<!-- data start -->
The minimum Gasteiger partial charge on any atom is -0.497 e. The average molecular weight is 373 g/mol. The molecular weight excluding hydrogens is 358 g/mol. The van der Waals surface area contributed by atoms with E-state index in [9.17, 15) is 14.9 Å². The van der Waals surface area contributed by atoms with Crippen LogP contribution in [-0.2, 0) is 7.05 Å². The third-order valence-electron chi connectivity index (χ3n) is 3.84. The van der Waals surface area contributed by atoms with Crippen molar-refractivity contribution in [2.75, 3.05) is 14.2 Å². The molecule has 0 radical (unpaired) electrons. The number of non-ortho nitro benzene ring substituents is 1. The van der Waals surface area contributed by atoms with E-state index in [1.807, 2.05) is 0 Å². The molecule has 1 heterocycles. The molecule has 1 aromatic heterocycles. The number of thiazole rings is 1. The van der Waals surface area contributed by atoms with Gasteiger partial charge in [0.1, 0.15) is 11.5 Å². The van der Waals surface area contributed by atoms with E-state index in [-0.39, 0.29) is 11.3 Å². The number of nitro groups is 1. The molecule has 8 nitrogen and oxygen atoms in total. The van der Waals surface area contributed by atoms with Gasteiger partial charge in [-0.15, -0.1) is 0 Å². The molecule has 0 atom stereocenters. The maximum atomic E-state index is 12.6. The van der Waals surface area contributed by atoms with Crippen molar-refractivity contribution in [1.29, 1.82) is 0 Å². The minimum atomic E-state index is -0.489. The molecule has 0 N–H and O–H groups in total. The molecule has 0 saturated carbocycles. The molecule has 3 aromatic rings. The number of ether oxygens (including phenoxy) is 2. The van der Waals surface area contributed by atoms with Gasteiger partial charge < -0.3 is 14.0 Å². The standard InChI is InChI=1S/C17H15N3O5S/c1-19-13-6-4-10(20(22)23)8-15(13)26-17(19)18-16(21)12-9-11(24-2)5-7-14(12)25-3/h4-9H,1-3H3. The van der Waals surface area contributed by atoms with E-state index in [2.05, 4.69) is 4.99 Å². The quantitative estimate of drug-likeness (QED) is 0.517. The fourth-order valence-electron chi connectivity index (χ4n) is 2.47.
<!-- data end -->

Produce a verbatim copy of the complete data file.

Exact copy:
The minimum Gasteiger partial charge on any atom is -0.497 e. The average molecular weight is 373 g/mol. The molecular weight excluding hydrogens is 358 g/mol. The van der Waals surface area contributed by atoms with E-state index in [9.17, 15) is 14.9 Å². The van der Waals surface area contributed by atoms with Crippen LogP contribution in [-0.2, 0) is 7.05 Å². The third-order valence-electron chi connectivity index (χ3n) is 3.84. The van der Waals surface area contributed by atoms with Crippen molar-refractivity contribution in [2.75, 3.05) is 14.2 Å². The molecule has 0 radical (unpaired) electrons. The number of non-ortho nitro benzene ring substituents is 1. The van der Waals surface area contributed by atoms with E-state index in [1.807, 2.05) is 0 Å². The molecule has 1 heterocycles. The molecule has 1 aromatic heterocycles. The number of thiazole rings is 1. The van der Waals surface area contributed by atoms with Gasteiger partial charge in [0.1, 0.15) is 11.5 Å². The van der Waals surface area contributed by atoms with E-state index in [-0.39, 0.29) is 11.3 Å². The number of nitro groups is 1. The molecule has 8 nitrogen and oxygen atoms in total. The van der Waals surface area contributed by atoms with Gasteiger partial charge in [-0.15, -0.1) is 0 Å². The molecule has 0 atom stereocenters. The maximum atomic E-state index is 12.6. The van der Waals surface area contributed by atoms with Crippen molar-refractivity contribution in [1.29, 1.82) is 0 Å². The minimum atomic E-state index is -0.489. The molecule has 0 N–H and O–H groups in total. The molecule has 0 saturated carbocycles. The molecule has 3 aromatic rings. The number of ether oxygens (including phenoxy) is 2. The van der Waals surface area contributed by atoms with Gasteiger partial charge < -0.3 is 14.0 Å². The standard InChI is InChI=1S/C17H15N3O5S/c1-19-13-6-4-10(20(22)23)8-15(13)26-17(19)18-16(21)12-9-11(24-2)5-7-14(12)25-3/h4-9H,1-3H3. The van der Waals surface area contributed by atoms with E-state index in [2.05, 4.69) is 4.99 Å². The quantitative estimate of drug-likeness (QED) is 0.517. The fourth-order valence-electron chi connectivity index (χ4n) is 2.47.